This isn’t a good rule to use in real life, since we will also add all our admin users to this group. But for the sake of keeping things simple, this is good enough I would say.
Hit “Save” and then “Create“.
Next up is our Windows Autopilot group.
Same steps as previously, but this time select “Dynamic Device” as Membership type.
Next step is to create our rule by clicking “Add dynamic query” at the bottom. This time we will create a rule which will fetch all our Windows Autopilot devices.
Instead of manually entering the rules, click edit on the far right and add this string:
(device.devicePhysicalIDs -any (_ -contains "[ZTDId]"))
You will see that the property, operator and value is populated once you have added it.
Hit “Save” and then “Create“.
We have now created all the users and groups we need to get going but you can of course build on this and create even more groups and users to your liking.
As default, Windows enrollment is always enabled. For iOS, iPadOS, macOS and Android we will need to add some connectors to enable management.
To setup Apple enrollment, we need an Apple ID to request a certificate from Apple. For your lab (if you are the only one using it) you can use the Apple account you already have.
Select Devices in the left side menu, then select Enroll devices, then Apple enrollment. You will notice that all except one options is grayed out since we are missing the Apple MDM Push certificate which enables all the services
Select the “Apple MDM Push certificate” option and you will be asked to grant Microsoft permission to send information to Apple by checking the box. Secondly, download the CSR and save it somewhere on your computer.
Next step is to click the “Create your MDM push certificate” and you will be asked to sign in with your Apple ID to the Apple certificate portal.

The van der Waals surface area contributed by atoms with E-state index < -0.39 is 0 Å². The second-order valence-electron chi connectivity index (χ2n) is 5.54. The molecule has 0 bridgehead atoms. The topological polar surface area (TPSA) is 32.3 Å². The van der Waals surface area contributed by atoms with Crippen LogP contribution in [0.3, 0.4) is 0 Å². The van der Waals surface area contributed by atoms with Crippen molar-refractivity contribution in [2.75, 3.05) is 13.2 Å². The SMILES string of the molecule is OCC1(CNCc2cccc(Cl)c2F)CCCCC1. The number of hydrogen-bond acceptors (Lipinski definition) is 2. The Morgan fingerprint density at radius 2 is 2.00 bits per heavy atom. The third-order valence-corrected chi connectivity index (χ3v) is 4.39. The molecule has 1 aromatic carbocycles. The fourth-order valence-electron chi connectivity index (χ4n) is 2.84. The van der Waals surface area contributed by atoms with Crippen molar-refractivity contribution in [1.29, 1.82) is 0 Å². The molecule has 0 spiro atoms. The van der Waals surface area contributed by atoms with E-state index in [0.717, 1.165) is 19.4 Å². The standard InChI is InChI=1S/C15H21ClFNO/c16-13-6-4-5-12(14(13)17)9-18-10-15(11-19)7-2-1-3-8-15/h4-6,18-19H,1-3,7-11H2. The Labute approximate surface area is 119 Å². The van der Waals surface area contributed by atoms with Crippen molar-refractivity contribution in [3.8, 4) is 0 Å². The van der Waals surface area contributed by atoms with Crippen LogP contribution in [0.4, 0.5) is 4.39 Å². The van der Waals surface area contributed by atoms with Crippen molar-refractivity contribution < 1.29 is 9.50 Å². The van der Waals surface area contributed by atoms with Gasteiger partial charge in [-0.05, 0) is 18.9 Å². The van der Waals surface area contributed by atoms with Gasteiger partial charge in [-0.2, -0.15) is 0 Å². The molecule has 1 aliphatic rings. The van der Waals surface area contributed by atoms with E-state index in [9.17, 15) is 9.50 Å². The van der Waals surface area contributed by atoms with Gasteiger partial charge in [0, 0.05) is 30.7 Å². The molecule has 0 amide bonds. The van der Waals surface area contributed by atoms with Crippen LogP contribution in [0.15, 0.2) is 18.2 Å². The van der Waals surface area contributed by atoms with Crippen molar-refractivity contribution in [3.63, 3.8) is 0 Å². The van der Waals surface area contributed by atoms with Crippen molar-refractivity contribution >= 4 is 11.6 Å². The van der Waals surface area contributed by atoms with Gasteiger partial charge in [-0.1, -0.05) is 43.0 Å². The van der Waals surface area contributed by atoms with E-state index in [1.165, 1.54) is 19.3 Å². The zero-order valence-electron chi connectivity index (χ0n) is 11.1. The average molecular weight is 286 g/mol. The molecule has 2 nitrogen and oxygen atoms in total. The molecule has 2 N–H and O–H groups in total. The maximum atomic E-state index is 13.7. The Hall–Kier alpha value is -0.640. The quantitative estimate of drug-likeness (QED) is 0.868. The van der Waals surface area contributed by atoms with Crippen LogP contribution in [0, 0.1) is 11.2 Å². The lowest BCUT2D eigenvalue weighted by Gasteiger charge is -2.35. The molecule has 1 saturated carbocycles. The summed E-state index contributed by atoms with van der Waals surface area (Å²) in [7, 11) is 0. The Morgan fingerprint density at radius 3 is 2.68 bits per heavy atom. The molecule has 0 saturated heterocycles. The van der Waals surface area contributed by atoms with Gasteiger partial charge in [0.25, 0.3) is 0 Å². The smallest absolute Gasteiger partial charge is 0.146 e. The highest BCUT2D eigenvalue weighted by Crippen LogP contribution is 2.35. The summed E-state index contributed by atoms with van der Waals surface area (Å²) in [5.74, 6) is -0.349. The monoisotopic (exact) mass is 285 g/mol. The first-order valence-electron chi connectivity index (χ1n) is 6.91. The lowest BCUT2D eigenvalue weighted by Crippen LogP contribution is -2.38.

As you can see, I have quite the few certificates from different previous labs (and my current one). Your list will most likely be empty.
Once the CSR is uploaded, an Apple MDM Push certificate will be issued with an expiration date 1 year into the future. Intune will warn you once you are getting close to the renewal date.
Download the certificate to your computer and save it, then head back to the Microsoft Intune portal and enter the email adress of your Apple ID on step 4 then upload the certificate you just downloaded. Then click “Upload” and you have successfully enabled management of Apple devices and you can close the flyout with the X in the upper right corner to end up back on the “Enroll devices” page.
To enable the modern management methods of Android called Android Enterprise, you will need to link a Google account to the Managed Google Play.
Select “Android Management” in the list and you will notice the same thing here, that all options under Android Enterprise is grayed out except to connect the Managed Google Play.